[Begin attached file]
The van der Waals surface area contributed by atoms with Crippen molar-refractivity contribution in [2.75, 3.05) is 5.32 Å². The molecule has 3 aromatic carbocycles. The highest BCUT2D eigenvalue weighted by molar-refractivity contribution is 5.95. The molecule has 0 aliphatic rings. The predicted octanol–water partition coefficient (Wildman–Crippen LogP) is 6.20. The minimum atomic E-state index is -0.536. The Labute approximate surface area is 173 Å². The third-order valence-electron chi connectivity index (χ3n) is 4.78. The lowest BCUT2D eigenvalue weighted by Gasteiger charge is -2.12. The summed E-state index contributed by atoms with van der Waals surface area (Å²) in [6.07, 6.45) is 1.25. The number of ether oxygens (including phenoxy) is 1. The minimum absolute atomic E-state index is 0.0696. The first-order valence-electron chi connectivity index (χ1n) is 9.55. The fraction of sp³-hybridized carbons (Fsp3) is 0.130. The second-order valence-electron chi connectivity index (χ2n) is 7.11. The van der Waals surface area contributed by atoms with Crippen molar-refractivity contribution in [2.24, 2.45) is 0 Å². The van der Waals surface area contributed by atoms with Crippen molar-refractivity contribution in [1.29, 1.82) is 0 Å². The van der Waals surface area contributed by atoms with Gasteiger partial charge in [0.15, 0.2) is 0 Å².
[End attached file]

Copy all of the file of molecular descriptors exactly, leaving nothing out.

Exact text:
The van der Waals surface area contributed by atoms with Crippen molar-refractivity contribution in [2.75, 3.05) is 5.32 Å². The molecule has 3 aromatic carbocycles. The highest BCUT2D eigenvalue weighted by molar-refractivity contribution is 5.95. The molecule has 0 aliphatic rings. The predicted octanol–water partition coefficient (Wildman–Crippen LogP) is 6.20. The minimum atomic E-state index is -0.536. The Labute approximate surface area is 173 Å². The third-order valence-electron chi connectivity index (χ3n) is 4.78. The lowest BCUT2D eigenvalue weighted by Gasteiger charge is -2.12. The summed E-state index contributed by atoms with van der Waals surface area (Å²) in [6.07, 6.45) is 1.25. The number of ether oxygens (including phenoxy) is 1. The minimum absolute atomic E-state index is 0.0696. The first-order valence-electron chi connectivity index (χ1n) is 9.55. The fraction of sp³-hybridized carbons (Fsp3) is 0.130. The second-order valence-electron chi connectivity index (χ2n) is 7.11. The van der Waals surface area contributed by atoms with Crippen molar-refractivity contribution in [2.24, 2.45) is 0 Å². The van der Waals surface area contributed by atoms with Crippen molar-refractivity contribution in [1.29, 1.82) is 0 Å². The van der Waals surface area contributed by atoms with Gasteiger partial charge in [0.15, 0.2) is 0 Å².